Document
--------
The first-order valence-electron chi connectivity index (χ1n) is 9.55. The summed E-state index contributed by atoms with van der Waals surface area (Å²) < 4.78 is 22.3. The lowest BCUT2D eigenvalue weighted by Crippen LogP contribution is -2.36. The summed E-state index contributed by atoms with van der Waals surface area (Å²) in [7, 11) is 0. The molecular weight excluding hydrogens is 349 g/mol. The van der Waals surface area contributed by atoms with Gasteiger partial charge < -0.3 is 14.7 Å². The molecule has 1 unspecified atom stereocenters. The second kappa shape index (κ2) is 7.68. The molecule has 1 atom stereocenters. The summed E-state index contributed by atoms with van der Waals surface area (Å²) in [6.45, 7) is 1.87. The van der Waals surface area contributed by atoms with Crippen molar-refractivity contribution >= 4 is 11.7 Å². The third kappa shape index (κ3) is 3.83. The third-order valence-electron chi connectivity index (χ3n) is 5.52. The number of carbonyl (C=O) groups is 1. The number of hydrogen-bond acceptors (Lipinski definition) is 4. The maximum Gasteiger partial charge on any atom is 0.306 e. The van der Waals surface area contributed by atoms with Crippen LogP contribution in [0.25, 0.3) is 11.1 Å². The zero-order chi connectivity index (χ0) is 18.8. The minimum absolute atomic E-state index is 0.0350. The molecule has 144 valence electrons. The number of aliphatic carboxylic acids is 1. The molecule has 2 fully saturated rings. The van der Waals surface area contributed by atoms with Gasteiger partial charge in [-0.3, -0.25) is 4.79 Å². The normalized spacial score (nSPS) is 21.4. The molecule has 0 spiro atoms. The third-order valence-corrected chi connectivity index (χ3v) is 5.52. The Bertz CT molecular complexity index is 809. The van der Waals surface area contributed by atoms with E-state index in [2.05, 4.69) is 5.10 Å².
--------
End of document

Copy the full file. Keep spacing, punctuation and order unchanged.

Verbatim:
The first-order valence-electron chi connectivity index (χ1n) is 9.55. The summed E-state index contributed by atoms with van der Waals surface area (Å²) < 4.78 is 22.3. The lowest BCUT2D eigenvalue weighted by Crippen LogP contribution is -2.36. The summed E-state index contributed by atoms with van der Waals surface area (Å²) in [7, 11) is 0. The molecular weight excluding hydrogens is 349 g/mol. The van der Waals surface area contributed by atoms with Gasteiger partial charge < -0.3 is 14.7 Å². The molecule has 1 unspecified atom stereocenters. The second kappa shape index (κ2) is 7.68. The molecule has 1 atom stereocenters. The summed E-state index contributed by atoms with van der Waals surface area (Å²) in [6.45, 7) is 1.87. The van der Waals surface area contributed by atoms with Crippen molar-refractivity contribution >= 4 is 11.7 Å². The third kappa shape index (κ3) is 3.83. The third-order valence-electron chi connectivity index (χ3n) is 5.52. The number of carbonyl (C=O) groups is 1. The number of hydrogen-bond acceptors (Lipinski definition) is 4. The maximum Gasteiger partial charge on any atom is 0.306 e. The van der Waals surface area contributed by atoms with Crippen LogP contribution in [0.25, 0.3) is 11.1 Å². The zero-order chi connectivity index (χ0) is 18.8. The minimum absolute atomic E-state index is 0.0350. The molecule has 144 valence electrons. The number of aliphatic carboxylic acids is 1. The molecule has 2 fully saturated rings. The van der Waals surface area contributed by atoms with Gasteiger partial charge in [-0.3, -0.25) is 4.79 Å². The normalized spacial score (nSPS) is 21.4. The molecule has 0 spiro atoms. The third-order valence-corrected chi connectivity index (χ3v) is 5.52. The Bertz CT molecular complexity index is 809. The van der Waals surface area contributed by atoms with E-state index in [2.05, 4.69) is 5.10 Å².